Saturday, February 6, 2010

A Work in Progress -- Again

"When you give birth to that which is within yourself, what you bring forth will save you. If you possess nothing within, that absence will destroy you."
-- The Gospel of Thomas, Logion 70

Yesterday my husband and I paid a visit to the Collective Visions Gallery, to see the Third Annual Washington State Juried Art Competition (into which the photo you see here had been accepted). The work displayed in this exhibit is phenomenal, and, frankly, I think I was amazingly lucky to get in: my husband and I both agreed that mine was one of the least impressive entries in the show. And interestingly enough (every visitor gets to vote for their favorite piece) each of us voted for a photograph, despite the fact that there were works in lots of other media.

So what made those photographs special? Though the subjects were appealing, they weren't things I hadn't shot myself at one time or another. What gave each of them impact was the presentation: the size, the shape, the section of image chosen, and the way it was mounted. They had authority, an assurance to them, that was impressive. These photographers believed in their work.

My image, on the other hand, though I do like it, was presented in a very ordinary traditional way, inexpensively matted and framed, and its story got lost in the telling of it; sort of died, stillborn. So while I sat in meditation this morning, I found myself wrestling with this issue: what -- of all the things I do -- should I actually be investing myself in, pursuing whole-heartedly? What was I born to do, and why do I feel I'm not living into that potential?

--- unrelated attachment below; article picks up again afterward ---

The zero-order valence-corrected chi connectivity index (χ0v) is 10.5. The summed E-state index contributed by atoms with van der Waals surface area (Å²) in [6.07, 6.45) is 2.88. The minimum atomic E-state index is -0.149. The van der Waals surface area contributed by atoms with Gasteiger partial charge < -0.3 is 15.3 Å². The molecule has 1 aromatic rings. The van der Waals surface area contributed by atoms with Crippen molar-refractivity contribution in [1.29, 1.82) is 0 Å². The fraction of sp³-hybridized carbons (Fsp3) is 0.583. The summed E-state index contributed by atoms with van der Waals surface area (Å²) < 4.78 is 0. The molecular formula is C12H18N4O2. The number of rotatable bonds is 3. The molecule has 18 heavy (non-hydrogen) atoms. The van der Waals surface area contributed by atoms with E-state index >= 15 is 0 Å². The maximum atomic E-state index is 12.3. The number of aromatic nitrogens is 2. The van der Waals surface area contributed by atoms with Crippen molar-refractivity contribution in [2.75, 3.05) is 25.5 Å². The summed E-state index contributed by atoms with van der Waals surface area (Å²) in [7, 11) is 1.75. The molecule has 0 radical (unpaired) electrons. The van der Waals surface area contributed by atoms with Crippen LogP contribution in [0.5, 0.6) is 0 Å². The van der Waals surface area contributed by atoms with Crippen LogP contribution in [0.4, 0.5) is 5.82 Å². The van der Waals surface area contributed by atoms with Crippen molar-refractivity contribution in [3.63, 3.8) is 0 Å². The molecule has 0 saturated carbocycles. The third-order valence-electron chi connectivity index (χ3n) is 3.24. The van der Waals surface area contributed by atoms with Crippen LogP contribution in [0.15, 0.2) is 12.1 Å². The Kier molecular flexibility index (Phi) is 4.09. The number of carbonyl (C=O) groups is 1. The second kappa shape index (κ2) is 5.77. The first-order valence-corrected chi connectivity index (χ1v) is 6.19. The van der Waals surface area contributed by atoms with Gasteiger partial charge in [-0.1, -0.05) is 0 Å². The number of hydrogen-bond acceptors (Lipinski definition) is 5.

So then I came to my computer and found the Thomas Logion above was my lesson for today. It seemed amazingly appropriate. And the meditation I had written for that Thomas logion went like this:

Initially, upon reading this meditation, I felt reassured. Yes, I thought, this creative spirit is still tunneling through, trying desperately to emerge into the light; it's just not there yet -- and that's okay. I liked thinking that "Observer aches with me and sees...a pattern of delight."

But then I thought about an email conversation I had yesterday with David Ord, of Namaste Press, whose blog, Compassionate Eye, I have been reading lately. We were talking about all the misunderstandings that get perpetrated when we persist in believing God is Other; some remote being in the sky, and David mentioned his book, Your Forgotten Self.

When I went to read about the book I saw that his premise was this: "If you are a follower of Jesus, you have a glorious hope. You expect, someday, to be like Jesus—to be the loving, joyful, peaceful person you see in him. In the meantime, along with millions who hold this hope, you live with feelings of inadequacy, if not defeat, in the present. What, then, of Jesus' promise that we can experience a magnificent life here and now? What about the "peace that passes understanding" and "joy unspeakable" he promised us in our everyday lives?

Your Forgotten Self asserts that if you see Jesus as different from yourself, you have no hope of enjoying the fulfilling life he lived. It argues that, instead of being fundamentally different from us, Jesus was the embodiment of the essence of our humanity. In the view of Jesus' early followers, to be a believer is to see yourself as Jesus saw himself. To have faith is to become aware that you have already been "raised up" with Christ into a state of divine consciousness, and are at this moment blessed with "every spiritual blessing" the kingdom of heaven affords.

Your Forgotten Self invites you to see yourself with new eyes. When this happens, the power of the Christ floods into your everyday circumstances. You experience life as Jesus experienced it. You begin to live as Jesus in the present moment.